Fuller Craft Museum, Brockton, MA, 2006
Museum of Contemporary Craft, Portland, OR, 2007
Every year the Lovebugs swarm. It’s their mating process–traveling in a giant mass of writhing pheromones. In recent decades, as their native habitat in the forests has been depleted, the Lovebugs have migrated toward the roadways to act out their seasonal ritual. They are drawn to the scent of automobile exhaust fumes, which chemically replicates the odor produced by the female insect to attract their male counterparts and alert them of their fertility. Quite often, individuals in a swarm are randomly looping, spiraling, or corkscrewing around in a dizzying search for their mates, rather than following a linear flightplan.
People swarm too. In bars, parks, highways, gyms, malls. We often gather together and watch each other, observing our mating rites which include clothing, gesture, demeanor. We flirt, looking into each other’s eyes for the kinesthetic cues that it’s okay to do so. And for the cues that we should keep on going. Or the cues that it’s time to stop. We use electronic aids as well–cell phones, the internet, text messages–all of which often bring our swarming and mating routines further into the public domain.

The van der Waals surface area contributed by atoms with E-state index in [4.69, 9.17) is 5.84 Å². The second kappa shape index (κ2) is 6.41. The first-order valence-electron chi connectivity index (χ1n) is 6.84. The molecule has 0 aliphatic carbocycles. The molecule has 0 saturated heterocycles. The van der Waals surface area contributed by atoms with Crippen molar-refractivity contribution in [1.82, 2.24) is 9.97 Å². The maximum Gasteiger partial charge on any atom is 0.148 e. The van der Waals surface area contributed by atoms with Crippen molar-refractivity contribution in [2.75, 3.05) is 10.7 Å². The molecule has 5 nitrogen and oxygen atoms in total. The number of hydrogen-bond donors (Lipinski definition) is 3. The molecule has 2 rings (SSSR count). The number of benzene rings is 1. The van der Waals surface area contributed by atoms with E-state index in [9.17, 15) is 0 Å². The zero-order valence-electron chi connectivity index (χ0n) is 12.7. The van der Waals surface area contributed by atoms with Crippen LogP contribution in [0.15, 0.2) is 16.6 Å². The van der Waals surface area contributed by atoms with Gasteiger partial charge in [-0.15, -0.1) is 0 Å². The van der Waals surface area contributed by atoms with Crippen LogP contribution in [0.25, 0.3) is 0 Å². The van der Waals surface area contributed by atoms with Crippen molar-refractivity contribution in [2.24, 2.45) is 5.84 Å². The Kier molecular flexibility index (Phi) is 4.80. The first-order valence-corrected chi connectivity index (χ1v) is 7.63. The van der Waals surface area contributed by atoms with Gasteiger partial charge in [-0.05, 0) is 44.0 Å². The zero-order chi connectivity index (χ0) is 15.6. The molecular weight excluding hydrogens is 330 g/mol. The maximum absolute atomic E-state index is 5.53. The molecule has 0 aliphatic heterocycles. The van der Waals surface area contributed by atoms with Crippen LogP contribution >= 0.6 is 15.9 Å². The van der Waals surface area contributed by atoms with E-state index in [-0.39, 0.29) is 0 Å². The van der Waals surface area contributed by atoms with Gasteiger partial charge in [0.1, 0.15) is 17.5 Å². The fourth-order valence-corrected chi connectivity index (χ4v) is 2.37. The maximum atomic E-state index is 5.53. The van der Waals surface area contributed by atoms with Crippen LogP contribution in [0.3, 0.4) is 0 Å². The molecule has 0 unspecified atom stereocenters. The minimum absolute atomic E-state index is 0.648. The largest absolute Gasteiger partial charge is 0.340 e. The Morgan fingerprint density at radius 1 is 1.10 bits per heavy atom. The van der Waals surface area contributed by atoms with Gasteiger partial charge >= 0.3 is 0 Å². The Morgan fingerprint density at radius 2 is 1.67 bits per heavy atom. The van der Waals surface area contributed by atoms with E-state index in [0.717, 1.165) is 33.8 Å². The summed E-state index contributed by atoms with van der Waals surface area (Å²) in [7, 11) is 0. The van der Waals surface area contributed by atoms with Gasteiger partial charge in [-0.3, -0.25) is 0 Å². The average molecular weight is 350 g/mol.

Language is a big part of courtship, and it is from this place that I chose the title for this installation. When George Gershwin wrote ’s Wonderful, he was taking note of the way that humans often elide the spoken word, letting some parts drop away and others merge. When we are speaking affectionately to lovers, our language is softer and more melodic than usual. Words loop from thought to thought, much like the lofty flight pattern of a giddy bug.
Images include the Fuller museum's Logan Airport kiosk, which used a portion of the Lovebugs from the 2006 show and several displays of lovebugs in a private homes.
Work from this installation is still available.